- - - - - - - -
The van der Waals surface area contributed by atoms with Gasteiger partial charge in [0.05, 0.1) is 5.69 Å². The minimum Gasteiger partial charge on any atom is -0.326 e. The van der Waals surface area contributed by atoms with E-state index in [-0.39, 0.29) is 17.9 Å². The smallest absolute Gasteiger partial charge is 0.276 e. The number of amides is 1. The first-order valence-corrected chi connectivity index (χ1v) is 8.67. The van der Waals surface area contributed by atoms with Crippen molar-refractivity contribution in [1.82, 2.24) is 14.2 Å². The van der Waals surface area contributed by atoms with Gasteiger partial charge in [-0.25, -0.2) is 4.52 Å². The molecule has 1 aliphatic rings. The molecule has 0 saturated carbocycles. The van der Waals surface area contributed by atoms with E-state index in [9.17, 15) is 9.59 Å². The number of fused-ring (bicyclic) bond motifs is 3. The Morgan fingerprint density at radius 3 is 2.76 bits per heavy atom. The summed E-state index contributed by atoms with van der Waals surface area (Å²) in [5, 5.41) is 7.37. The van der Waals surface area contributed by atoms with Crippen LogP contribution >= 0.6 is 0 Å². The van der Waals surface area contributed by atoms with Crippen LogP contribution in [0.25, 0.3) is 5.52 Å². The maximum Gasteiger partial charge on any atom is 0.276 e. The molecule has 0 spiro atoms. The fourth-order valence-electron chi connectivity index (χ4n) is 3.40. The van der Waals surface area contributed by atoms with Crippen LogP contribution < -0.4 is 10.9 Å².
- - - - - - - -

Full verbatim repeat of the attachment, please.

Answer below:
The van der Waals surface area contributed by atoms with Gasteiger partial charge in [0.05, 0.1) is 5.69 Å². The minimum Gasteiger partial charge on any atom is -0.326 e. The van der Waals surface area contributed by atoms with E-state index in [-0.39, 0.29) is 17.9 Å². The smallest absolute Gasteiger partial charge is 0.276 e. The number of amides is 1. The first-order valence-corrected chi connectivity index (χ1v) is 8.67. The van der Waals surface area contributed by atoms with Crippen molar-refractivity contribution in [1.82, 2.24) is 14.2 Å². The van der Waals surface area contributed by atoms with Gasteiger partial charge in [-0.25, -0.2) is 4.52 Å². The molecule has 1 aliphatic rings. The molecule has 0 saturated carbocycles. The van der Waals surface area contributed by atoms with E-state index in [9.17, 15) is 9.59 Å². The number of fused-ring (bicyclic) bond motifs is 3. The Morgan fingerprint density at radius 3 is 2.76 bits per heavy atom. The summed E-state index contributed by atoms with van der Waals surface area (Å²) in [5, 5.41) is 7.37. The van der Waals surface area contributed by atoms with Crippen LogP contribution >= 0.6 is 0 Å². The van der Waals surface area contributed by atoms with Crippen LogP contribution in [0.25, 0.3) is 5.52 Å². The maximum Gasteiger partial charge on any atom is 0.276 e. The molecule has 0 spiro atoms. The fourth-order valence-electron chi connectivity index (χ4n) is 3.40. The van der Waals surface area contributed by atoms with Crippen LogP contribution < -0.4 is 10.9 Å².